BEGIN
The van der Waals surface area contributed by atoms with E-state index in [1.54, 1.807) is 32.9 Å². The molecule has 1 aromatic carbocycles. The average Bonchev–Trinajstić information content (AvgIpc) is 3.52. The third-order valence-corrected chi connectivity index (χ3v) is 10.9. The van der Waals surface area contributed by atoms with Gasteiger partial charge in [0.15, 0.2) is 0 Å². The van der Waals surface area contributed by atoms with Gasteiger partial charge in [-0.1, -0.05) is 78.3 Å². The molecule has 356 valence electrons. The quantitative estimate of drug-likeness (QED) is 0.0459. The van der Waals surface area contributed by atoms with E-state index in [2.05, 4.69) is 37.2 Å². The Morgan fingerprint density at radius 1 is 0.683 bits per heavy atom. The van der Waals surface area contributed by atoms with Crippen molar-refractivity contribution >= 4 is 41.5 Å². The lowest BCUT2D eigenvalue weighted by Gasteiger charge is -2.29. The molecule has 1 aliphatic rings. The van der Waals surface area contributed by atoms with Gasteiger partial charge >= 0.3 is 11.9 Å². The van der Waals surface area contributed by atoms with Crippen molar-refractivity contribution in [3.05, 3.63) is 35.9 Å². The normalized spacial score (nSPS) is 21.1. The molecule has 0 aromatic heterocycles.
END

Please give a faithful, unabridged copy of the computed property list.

The van der Waals surface area contributed by atoms with E-state index in [1.54, 1.807) is 32.9 Å². The molecule has 1 aromatic carbocycles. The average Bonchev–Trinajstić information content (AvgIpc) is 3.52. The third-order valence-corrected chi connectivity index (χ3v) is 10.9. The van der Waals surface area contributed by atoms with Gasteiger partial charge in [0.15, 0.2) is 0 Å². The van der Waals surface area contributed by atoms with Gasteiger partial charge in [-0.1, -0.05) is 78.3 Å². The molecule has 356 valence electrons. The quantitative estimate of drug-likeness (QED) is 0.0459. The van der Waals surface area contributed by atoms with E-state index in [2.05, 4.69) is 37.2 Å². The Morgan fingerprint density at radius 1 is 0.683 bits per heavy atom. The van der Waals surface area contributed by atoms with Crippen molar-refractivity contribution >= 4 is 41.5 Å². The lowest BCUT2D eigenvalue weighted by Gasteiger charge is -2.29. The molecule has 1 aliphatic rings. The van der Waals surface area contributed by atoms with Gasteiger partial charge >= 0.3 is 11.9 Å². The van der Waals surface area contributed by atoms with Crippen molar-refractivity contribution in [3.05, 3.63) is 35.9 Å². The normalized spacial score (nSPS) is 21.1. The molecule has 0 aromatic heterocycles.